They gave him a cup of tea and a bit of toast, and that appeared to be the end of their obligation to a stray guest, for they at once continued a conversation begun before his arrival, not addressing themselves to him or even looking at him. Mrs. McMillan’s cousin’s husband, named Oliver, he gathered, was about to be offered a position in the cabinet at Washington, and Mrs. McMillan hoped Oliver wouldn’t accept, because Milly and Anna and Charlotte, persons unknown to Dan, would have to give up so much if they went to live in Washington instead of Boston. If it were an ambassadorship the President wanted Oliver for, that would be better, especially on Charlotte’s account.

The guest began to have an uncomfortable feeling that he must be invisible;—no one seemed to know that he was present, not even the grateful George, who was feeble that afternoon and looked distrustfully at his tea, of which he partook with an air of foreboding. Dan could not help meditating upon what a difference there would have been if the position were reversed, with George as the guest and himself as the host. Dan thought of it: how heartily his mother and father would have shaken hands with the young Easterner, welcoming him, doing every reassuring thing they could to make him feel at home, talking cordial generalities until they could get better acquainted and find what interested him. But although Dan felt awkward and even a little resentful, it was not the first time he had been exposed to this type of hospitality, and he was able to accept it as the custom of the country. He made the best of it and was philosophic, thinking that the McMillans had given tea to a great many stray young men of whom they knew nothing, and saw once but usually never again. Also, it was a pleasure to look at Lena McMillan, even though she was so genuinely unaware of him.

Outwardly, at least, she was unlike her mother and older sister. Mrs. McMillan was a large woman, shapely, but rather stony—or so she appeared to Dan—and her hair rose above her broad pink forehead as a small dome of trim gray curls, not to be imagined as ever being disarranged or uncurled or otherwise than as they were. She and her older daughter, who resembled her, both wore black of an austere fashionableness; but the younger Miss McMillan had alleviated her own dark gown with touches of blue—not an impertinent blue, but a blue darkly effective; and, with what seemed almost levity in this heavy old drawing-room, she wore Italian earrings of gold and lapis lazuli. Her mother did not approve of these; no one except opera singers wore earrings, Mrs. McMillan had told her before the arrival of the two young men.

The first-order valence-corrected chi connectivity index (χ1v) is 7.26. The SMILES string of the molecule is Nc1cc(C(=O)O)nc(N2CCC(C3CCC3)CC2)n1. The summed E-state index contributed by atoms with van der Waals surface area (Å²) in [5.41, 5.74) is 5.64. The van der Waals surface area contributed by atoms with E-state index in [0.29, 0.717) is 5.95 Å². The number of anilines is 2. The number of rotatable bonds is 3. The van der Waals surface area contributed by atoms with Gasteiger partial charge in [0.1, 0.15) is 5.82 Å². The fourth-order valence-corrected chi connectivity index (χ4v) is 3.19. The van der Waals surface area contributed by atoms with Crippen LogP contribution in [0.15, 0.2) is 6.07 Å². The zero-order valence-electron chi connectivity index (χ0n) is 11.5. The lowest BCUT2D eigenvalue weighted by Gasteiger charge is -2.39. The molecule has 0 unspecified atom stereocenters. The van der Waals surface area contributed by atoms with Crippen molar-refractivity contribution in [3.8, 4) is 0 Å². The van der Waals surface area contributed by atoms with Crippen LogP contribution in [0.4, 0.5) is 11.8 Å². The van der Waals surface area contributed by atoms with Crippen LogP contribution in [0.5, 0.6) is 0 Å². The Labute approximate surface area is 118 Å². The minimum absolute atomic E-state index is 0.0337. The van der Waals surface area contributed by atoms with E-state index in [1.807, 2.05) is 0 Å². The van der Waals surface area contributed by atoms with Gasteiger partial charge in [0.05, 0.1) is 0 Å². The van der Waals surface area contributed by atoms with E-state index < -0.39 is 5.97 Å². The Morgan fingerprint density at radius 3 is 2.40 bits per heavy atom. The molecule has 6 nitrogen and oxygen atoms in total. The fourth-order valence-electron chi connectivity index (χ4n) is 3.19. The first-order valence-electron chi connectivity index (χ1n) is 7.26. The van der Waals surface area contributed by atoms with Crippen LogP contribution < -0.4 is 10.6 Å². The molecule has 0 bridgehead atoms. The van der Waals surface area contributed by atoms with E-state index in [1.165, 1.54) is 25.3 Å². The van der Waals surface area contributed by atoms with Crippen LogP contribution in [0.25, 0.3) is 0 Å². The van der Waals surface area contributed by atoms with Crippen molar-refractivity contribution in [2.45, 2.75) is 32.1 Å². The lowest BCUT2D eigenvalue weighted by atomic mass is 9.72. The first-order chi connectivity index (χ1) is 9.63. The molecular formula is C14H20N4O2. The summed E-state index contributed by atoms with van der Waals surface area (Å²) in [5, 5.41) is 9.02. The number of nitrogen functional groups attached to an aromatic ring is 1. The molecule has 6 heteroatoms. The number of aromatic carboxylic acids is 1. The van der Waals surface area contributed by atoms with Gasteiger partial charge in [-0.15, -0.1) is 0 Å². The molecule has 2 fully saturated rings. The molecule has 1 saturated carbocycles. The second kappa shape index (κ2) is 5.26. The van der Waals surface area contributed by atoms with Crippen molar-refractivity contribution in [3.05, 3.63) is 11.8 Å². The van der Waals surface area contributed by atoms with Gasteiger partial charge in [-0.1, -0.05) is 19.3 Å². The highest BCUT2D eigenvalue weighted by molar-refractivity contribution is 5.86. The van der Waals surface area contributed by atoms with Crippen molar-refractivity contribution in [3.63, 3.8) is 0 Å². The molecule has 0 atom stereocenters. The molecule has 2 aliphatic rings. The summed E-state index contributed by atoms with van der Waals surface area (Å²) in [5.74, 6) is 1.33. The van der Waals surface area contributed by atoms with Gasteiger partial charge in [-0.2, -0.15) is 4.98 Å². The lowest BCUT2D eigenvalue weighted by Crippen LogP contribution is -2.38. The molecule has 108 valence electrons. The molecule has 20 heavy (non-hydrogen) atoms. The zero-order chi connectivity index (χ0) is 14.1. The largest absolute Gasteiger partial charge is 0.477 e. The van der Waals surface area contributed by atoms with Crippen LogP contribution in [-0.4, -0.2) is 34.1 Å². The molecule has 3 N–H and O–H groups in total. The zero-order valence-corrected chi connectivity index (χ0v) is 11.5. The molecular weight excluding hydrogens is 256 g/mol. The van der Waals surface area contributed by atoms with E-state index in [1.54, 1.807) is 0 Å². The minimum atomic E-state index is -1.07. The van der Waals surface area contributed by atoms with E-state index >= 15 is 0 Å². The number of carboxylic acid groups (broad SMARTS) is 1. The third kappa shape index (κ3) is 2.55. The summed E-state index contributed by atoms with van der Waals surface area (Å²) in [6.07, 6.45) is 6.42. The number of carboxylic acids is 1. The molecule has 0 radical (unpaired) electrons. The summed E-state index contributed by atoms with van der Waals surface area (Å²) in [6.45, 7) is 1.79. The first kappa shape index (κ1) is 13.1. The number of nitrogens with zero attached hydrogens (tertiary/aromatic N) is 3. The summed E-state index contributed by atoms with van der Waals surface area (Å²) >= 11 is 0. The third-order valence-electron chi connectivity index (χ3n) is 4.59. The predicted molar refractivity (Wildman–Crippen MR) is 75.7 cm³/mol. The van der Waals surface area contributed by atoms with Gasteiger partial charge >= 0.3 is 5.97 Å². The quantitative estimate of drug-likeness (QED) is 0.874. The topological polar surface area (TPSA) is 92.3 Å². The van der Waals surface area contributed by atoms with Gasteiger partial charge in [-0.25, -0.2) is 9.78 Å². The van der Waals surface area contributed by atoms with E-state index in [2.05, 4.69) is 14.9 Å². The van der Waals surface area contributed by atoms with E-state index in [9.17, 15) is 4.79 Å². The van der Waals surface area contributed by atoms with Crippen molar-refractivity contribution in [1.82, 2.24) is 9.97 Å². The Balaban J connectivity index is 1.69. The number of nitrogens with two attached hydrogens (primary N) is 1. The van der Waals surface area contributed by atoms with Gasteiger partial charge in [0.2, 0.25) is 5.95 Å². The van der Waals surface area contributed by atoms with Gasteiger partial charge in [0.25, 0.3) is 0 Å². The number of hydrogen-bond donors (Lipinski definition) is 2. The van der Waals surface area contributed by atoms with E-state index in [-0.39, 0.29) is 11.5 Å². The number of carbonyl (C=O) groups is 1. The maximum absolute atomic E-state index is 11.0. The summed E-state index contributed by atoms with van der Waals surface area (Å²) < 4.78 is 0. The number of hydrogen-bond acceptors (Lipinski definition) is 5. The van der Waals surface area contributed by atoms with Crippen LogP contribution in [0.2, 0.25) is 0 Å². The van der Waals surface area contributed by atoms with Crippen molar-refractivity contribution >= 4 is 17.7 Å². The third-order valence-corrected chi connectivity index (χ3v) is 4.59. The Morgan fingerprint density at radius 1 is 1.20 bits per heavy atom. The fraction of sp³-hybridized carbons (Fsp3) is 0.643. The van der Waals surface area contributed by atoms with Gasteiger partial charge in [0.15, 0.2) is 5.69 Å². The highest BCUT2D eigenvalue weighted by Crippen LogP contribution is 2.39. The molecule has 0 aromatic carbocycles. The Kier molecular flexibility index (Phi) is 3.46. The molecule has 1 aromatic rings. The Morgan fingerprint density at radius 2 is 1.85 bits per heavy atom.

Lena was sometimes defined as a “petite brunette,” and sometimes as a “perfectly beautiful French doll”; for she had to perfection a doll’s complexion and eyelashes; but beyond this point the latter definition was unfair, since dolls are usually thought wanting in animation, a quality she indeed possessed. Dan Oliphant, watching her, thought he had never before met so sparkling a creature; and a glamour stole over him. He began to think she was the most beautiful girl he had ever seen.

Possibly she became aware of the favour with which he was regarding her, for although her shoulder and profile were toward him, and for twenty minutes and more she seemed to be as unconscious of his presence as her mother and older sister really were, she finally gave him a glance and spoke to him. “George tells me you’re from the West,” she said.